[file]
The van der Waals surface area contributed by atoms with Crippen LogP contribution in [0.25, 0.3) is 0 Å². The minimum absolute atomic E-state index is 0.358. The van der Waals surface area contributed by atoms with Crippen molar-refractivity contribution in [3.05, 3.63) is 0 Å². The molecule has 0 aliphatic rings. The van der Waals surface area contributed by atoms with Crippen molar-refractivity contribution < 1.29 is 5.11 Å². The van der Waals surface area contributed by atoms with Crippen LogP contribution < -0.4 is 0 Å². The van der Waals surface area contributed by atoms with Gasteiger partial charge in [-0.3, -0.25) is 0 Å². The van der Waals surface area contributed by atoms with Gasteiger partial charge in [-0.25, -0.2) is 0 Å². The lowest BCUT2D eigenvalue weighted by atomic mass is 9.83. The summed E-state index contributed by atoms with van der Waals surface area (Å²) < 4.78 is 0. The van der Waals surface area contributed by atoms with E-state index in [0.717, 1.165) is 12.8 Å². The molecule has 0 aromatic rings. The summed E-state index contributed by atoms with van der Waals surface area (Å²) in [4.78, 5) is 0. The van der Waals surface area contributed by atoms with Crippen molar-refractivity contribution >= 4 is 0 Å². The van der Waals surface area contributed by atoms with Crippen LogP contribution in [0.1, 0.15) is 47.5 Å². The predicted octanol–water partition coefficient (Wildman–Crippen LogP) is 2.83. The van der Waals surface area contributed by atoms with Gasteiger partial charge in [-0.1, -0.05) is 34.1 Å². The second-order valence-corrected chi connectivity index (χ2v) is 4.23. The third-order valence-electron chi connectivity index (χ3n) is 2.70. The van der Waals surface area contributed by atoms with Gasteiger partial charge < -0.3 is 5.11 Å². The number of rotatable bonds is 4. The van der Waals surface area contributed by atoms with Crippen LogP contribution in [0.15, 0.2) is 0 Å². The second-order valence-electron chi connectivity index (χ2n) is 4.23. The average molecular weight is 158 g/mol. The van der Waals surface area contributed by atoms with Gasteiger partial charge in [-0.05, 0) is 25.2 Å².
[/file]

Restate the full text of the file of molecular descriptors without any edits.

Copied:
The van der Waals surface area contributed by atoms with Crippen LogP contribution in [0.25, 0.3) is 0 Å². The minimum absolute atomic E-state index is 0.358. The van der Waals surface area contributed by atoms with Crippen molar-refractivity contribution in [3.05, 3.63) is 0 Å². The molecule has 0 aliphatic rings. The van der Waals surface area contributed by atoms with Crippen molar-refractivity contribution < 1.29 is 5.11 Å². The van der Waals surface area contributed by atoms with Crippen LogP contribution < -0.4 is 0 Å². The van der Waals surface area contributed by atoms with Gasteiger partial charge in [-0.3, -0.25) is 0 Å². The van der Waals surface area contributed by atoms with Gasteiger partial charge in [-0.25, -0.2) is 0 Å². The lowest BCUT2D eigenvalue weighted by atomic mass is 9.83. The summed E-state index contributed by atoms with van der Waals surface area (Å²) < 4.78 is 0. The van der Waals surface area contributed by atoms with E-state index in [0.717, 1.165) is 12.8 Å². The molecule has 0 aromatic rings. The summed E-state index contributed by atoms with van der Waals surface area (Å²) in [4.78, 5) is 0. The van der Waals surface area contributed by atoms with Crippen molar-refractivity contribution >= 4 is 0 Å². The van der Waals surface area contributed by atoms with Crippen LogP contribution in [0.1, 0.15) is 47.5 Å². The predicted octanol–water partition coefficient (Wildman–Crippen LogP) is 2.83. The van der Waals surface area contributed by atoms with Gasteiger partial charge in [-0.1, -0.05) is 34.1 Å². The second-order valence-corrected chi connectivity index (χ2v) is 4.23. The third-order valence-electron chi connectivity index (χ3n) is 2.70. The van der Waals surface area contributed by atoms with Gasteiger partial charge < -0.3 is 5.11 Å². The number of rotatable bonds is 4. The van der Waals surface area contributed by atoms with Crippen LogP contribution in [0.15, 0.2) is 0 Å². The second-order valence-electron chi connectivity index (χ2n) is 4.23. The average molecular weight is 158 g/mol. The van der Waals surface area contributed by atoms with Gasteiger partial charge in [-0.05, 0) is 25.2 Å².